Why should I ensure that my child is reading, how can I even make my child read and what are some essential readings that can be interesting and helpful at the same time? Are you also wondering these questions? Let’s find out the answers then.
First of all, it is good to remember that children’s minds are developing and taking in many types of information for the first time – they are literally constructing an understanding of the world around them. We often take it for granted that, because we understand something, which seems clear to us adults, children should naturally be able to understand in the same way. This is not the case – knowledge and understanding come mainly from experience and the best way to encode knowledge in memory, is through the experience of reading.
Secondly, language is an automatic form of symbolic processing, and can even be considered a form of muscle memory. It happens so quickly that when we speak, we don’t realize what we are saying until after we have said it. We draw from our internal lexicons and construct complex meaning in the blink of an eye…so where do we get these internal dictionaries from? How do we build a vast vocabulary that can handle any passage – whether it be reading or writing? Well, we need to be exposed to the words and phrases as much as possible, if we are going to be able to understand them when they crop up again. The human voice itself is an instrument and, just like playing any other instrument, constant practice must be done to reach proficiency. Indeed, practice makes perfect.
On top of this, when speaking about the English language, which has arguably the most irregular form of all the languages in the world, it is necessary to give the mind access to the wide range of idiomatic expressions, sayings, proverbs, metaphors, turns of phrase – all these little tricks that are so often used in everyday speech and writing. Irregular spelling also springs to mind – how can you spell an unpredictable word, if you haven’t seen it enough?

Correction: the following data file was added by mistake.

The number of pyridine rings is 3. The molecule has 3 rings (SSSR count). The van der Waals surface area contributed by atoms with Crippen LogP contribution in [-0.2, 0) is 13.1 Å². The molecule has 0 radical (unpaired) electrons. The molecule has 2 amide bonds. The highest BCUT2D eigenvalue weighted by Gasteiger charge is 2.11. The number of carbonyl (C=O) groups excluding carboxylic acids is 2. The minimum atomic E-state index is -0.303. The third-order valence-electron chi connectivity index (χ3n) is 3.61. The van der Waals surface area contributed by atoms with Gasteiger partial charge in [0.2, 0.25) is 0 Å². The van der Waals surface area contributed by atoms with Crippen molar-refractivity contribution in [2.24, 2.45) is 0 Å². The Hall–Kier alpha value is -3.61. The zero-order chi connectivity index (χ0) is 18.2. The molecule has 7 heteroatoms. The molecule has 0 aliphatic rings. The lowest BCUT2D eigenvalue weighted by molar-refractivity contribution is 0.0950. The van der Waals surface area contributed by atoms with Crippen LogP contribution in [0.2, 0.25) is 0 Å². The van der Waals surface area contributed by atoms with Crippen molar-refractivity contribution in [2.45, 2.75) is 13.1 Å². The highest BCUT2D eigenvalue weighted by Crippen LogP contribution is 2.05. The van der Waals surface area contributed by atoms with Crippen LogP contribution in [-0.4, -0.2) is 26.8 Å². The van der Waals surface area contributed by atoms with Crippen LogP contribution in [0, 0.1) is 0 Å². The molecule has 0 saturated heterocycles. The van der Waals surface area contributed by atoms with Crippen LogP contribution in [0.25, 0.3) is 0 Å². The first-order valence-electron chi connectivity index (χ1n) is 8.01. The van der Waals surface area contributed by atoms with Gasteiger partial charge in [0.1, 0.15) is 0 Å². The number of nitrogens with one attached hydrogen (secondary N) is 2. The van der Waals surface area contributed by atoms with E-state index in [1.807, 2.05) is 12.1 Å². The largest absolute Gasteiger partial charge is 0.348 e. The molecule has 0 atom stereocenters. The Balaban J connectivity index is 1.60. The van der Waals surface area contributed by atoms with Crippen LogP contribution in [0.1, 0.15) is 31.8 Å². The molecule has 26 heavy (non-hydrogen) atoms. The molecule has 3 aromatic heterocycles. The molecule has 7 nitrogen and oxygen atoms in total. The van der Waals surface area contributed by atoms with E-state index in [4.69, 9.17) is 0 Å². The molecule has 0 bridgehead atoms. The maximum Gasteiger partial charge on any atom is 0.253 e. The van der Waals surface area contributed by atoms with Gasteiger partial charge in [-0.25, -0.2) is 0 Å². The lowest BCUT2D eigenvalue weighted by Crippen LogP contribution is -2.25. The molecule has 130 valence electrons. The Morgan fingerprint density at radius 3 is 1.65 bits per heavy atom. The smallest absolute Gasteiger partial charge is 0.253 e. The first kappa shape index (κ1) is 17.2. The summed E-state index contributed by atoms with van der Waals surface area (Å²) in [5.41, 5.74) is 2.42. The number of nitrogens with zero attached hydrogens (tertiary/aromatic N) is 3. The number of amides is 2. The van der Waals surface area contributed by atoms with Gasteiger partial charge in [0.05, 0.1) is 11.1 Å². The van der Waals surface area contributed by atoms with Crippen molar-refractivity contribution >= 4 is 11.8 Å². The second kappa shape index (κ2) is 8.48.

Of course, some children have a natural gift and flair for language, making it easier for them to learn, memorize and re-use much more quickly than others – again the same can be said for those naturally gifted with musical instruments. Nonetheless, as everyone learns at different rates, in the end almost anyone can reach the highest levels, if the pattern is repeated often enough, over a suitable period.
In 99% of English entrance examination papers, the first part is called the ‘reading’ or ‘comprehension’ section. ‘Reading’ here is not a test of your child’s wonderful oration voice, but is rather a test to gauge how much they have read over the past 2-3 years. Comprehension does not mean answering a load of questions from a text – we know that to comprehend means to understand. So, this part of the test is really examining how much your child can understand/comprehend based on what he or she has read over the years. Considering these facts, we highly recommend lots of additional reading, engaging with your child in reading activities such as role-play and review; and aiming to increase your child’s reading age by moving onto more challenging titles as soon as possible. Two key factors to also remember are that:
1. You want your child to want to read, so try choosing titles they find interesting so they will enjoy and continue independently.
And 2. Consistency is key – slow and steady wins the race, so get started early and keep going – form good habits which are difficult to break, and by the time the exam comes around, the reading test will be a lot less daunting. With so many new children’s books being published every day, it can be hard to choose which books your kids would love. Below are eight titles that stand out as classics that have stood the test of time, and are beloved by kids of all ages (Yes, that includes us, adults, too!)
- Where The Wild Things Are
- Dear Zoo
- Goodnight Mr Tom
- We’re Going On A Bear Hunt
- Noughts & Crosses
- Watership Down
- The Wind In The Willows
If you would like recommended reading lists for your child’s age group, please have a look at the recommended complete reading list for children of all ages.
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